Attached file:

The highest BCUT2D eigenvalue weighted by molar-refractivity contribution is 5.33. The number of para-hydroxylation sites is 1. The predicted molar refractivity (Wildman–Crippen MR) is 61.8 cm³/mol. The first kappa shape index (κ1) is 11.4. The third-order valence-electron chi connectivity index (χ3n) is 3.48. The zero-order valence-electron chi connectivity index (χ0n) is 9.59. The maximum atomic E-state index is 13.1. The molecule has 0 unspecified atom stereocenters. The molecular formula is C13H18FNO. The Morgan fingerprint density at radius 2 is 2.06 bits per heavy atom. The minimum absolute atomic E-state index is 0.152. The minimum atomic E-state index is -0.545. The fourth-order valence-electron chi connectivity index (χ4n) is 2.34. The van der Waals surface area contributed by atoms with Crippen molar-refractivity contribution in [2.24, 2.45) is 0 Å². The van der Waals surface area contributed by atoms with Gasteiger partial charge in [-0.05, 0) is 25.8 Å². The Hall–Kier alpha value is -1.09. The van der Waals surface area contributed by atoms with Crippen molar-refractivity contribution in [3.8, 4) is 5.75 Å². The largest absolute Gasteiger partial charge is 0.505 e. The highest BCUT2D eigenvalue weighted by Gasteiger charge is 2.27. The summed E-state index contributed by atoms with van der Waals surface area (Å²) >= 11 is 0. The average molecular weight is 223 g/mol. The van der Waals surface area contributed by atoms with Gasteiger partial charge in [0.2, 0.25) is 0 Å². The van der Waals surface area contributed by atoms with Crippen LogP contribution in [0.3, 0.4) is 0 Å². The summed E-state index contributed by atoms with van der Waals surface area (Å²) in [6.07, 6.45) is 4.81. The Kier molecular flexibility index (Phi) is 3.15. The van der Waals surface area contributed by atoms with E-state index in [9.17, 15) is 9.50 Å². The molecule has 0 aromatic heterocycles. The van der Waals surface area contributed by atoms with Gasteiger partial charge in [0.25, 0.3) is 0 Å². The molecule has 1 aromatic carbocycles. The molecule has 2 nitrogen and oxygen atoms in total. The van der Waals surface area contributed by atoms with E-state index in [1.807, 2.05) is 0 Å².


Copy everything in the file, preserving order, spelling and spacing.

The highest BCUT2D eigenvalue weighted by molar-refractivity contribution is 5.33. The number of para-hydroxylation sites is 1. The predicted molar refractivity (Wildman–Crippen MR) is 61.8 cm³/mol. The first kappa shape index (κ1) is 11.4. The third-order valence-electron chi connectivity index (χ3n) is 3.48. The zero-order valence-electron chi connectivity index (χ0n) is 9.59. The maximum atomic E-state index is 13.1. The molecule has 0 unspecified atom stereocenters. The molecular formula is C13H18FNO. The Morgan fingerprint density at radius 2 is 2.06 bits per heavy atom. The minimum absolute atomic E-state index is 0.152. The minimum atomic E-state index is -0.545. The fourth-order valence-electron chi connectivity index (χ4n) is 2.34. The van der Waals surface area contributed by atoms with Crippen molar-refractivity contribution in [2.24, 2.45) is 0 Å². The van der Waals surface area contributed by atoms with Gasteiger partial charge in [-0.05, 0) is 25.8 Å². The Hall–Kier alpha value is -1.09. The van der Waals surface area contributed by atoms with Crippen molar-refractivity contribution in [3.8, 4) is 5.75 Å². The largest absolute Gasteiger partial charge is 0.505 e. The highest BCUT2D eigenvalue weighted by Gasteiger charge is 2.27. The summed E-state index contributed by atoms with van der Waals surface area (Å²) >= 11 is 0. The average molecular weight is 223 g/mol. The van der Waals surface area contributed by atoms with Gasteiger partial charge in [0.2, 0.25) is 0 Å². The van der Waals surface area contributed by atoms with Crippen LogP contribution in [0.3, 0.4) is 0 Å². The summed E-state index contributed by atoms with van der Waals surface area (Å²) in [6.07, 6.45) is 4.81. The Kier molecular flexibility index (Phi) is 3.15. The van der Waals surface area contributed by atoms with E-state index in [9.17, 15) is 9.50 Å². The molecule has 0 aromatic heterocycles. The van der Waals surface area contributed by atoms with Gasteiger partial charge in [0.25, 0.3) is 0 Å². The molecule has 1 aromatic carbocycles. The molecule has 2 nitrogen and oxygen atoms in total. The van der Waals surface area contributed by atoms with E-state index in [1.807, 2.05) is 0 Å².